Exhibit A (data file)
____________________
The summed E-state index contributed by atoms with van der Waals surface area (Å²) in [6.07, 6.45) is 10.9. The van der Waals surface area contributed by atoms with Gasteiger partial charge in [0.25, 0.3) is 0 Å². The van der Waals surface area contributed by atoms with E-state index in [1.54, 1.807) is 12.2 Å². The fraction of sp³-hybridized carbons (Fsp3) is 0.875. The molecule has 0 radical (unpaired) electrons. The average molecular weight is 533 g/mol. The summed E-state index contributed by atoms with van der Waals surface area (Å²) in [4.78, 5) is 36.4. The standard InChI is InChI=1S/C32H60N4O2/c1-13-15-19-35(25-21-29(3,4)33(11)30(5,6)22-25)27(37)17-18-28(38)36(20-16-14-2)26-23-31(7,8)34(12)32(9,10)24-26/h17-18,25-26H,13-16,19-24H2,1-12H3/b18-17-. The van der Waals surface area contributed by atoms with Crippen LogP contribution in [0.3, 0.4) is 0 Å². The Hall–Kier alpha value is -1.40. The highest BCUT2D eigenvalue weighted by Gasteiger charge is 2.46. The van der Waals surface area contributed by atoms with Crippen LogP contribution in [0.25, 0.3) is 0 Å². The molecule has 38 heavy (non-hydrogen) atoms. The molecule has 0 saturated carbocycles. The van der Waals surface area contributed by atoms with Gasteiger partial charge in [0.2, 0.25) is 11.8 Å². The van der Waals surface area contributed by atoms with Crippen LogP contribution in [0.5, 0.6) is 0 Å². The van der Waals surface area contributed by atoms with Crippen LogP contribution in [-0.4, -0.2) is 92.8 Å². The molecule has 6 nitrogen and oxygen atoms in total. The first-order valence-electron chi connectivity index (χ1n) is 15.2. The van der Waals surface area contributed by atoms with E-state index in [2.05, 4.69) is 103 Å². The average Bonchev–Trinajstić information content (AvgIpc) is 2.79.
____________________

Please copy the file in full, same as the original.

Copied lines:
The summed E-state index contributed by atoms with van der Waals surface area (Å²) in [6.07, 6.45) is 10.9. The van der Waals surface area contributed by atoms with Gasteiger partial charge in [0.25, 0.3) is 0 Å². The van der Waals surface area contributed by atoms with E-state index in [1.54, 1.807) is 12.2 Å². The fraction of sp³-hybridized carbons (Fsp3) is 0.875. The molecule has 0 radical (unpaired) electrons. The average molecular weight is 533 g/mol. The summed E-state index contributed by atoms with van der Waals surface area (Å²) in [4.78, 5) is 36.4. The standard InChI is InChI=1S/C32H60N4O2/c1-13-15-19-35(25-21-29(3,4)33(11)30(5,6)22-25)27(37)17-18-28(38)36(20-16-14-2)26-23-31(7,8)34(12)32(9,10)24-26/h17-18,25-26H,13-16,19-24H2,1-12H3/b18-17-. The van der Waals surface area contributed by atoms with Crippen LogP contribution in [0.3, 0.4) is 0 Å². The Hall–Kier alpha value is -1.40. The highest BCUT2D eigenvalue weighted by Gasteiger charge is 2.46. The van der Waals surface area contributed by atoms with Crippen LogP contribution in [0.25, 0.3) is 0 Å². The molecule has 38 heavy (non-hydrogen) atoms. The molecule has 0 saturated carbocycles. The van der Waals surface area contributed by atoms with Gasteiger partial charge in [0.2, 0.25) is 11.8 Å². The van der Waals surface area contributed by atoms with Crippen LogP contribution in [0.5, 0.6) is 0 Å². The van der Waals surface area contributed by atoms with Crippen LogP contribution in [-0.4, -0.2) is 92.8 Å². The molecule has 6 nitrogen and oxygen atoms in total. The first-order valence-electron chi connectivity index (χ1n) is 15.2. The van der Waals surface area contributed by atoms with E-state index in [2.05, 4.69) is 103 Å². The average Bonchev–Trinajstić information content (AvgIpc) is 2.79.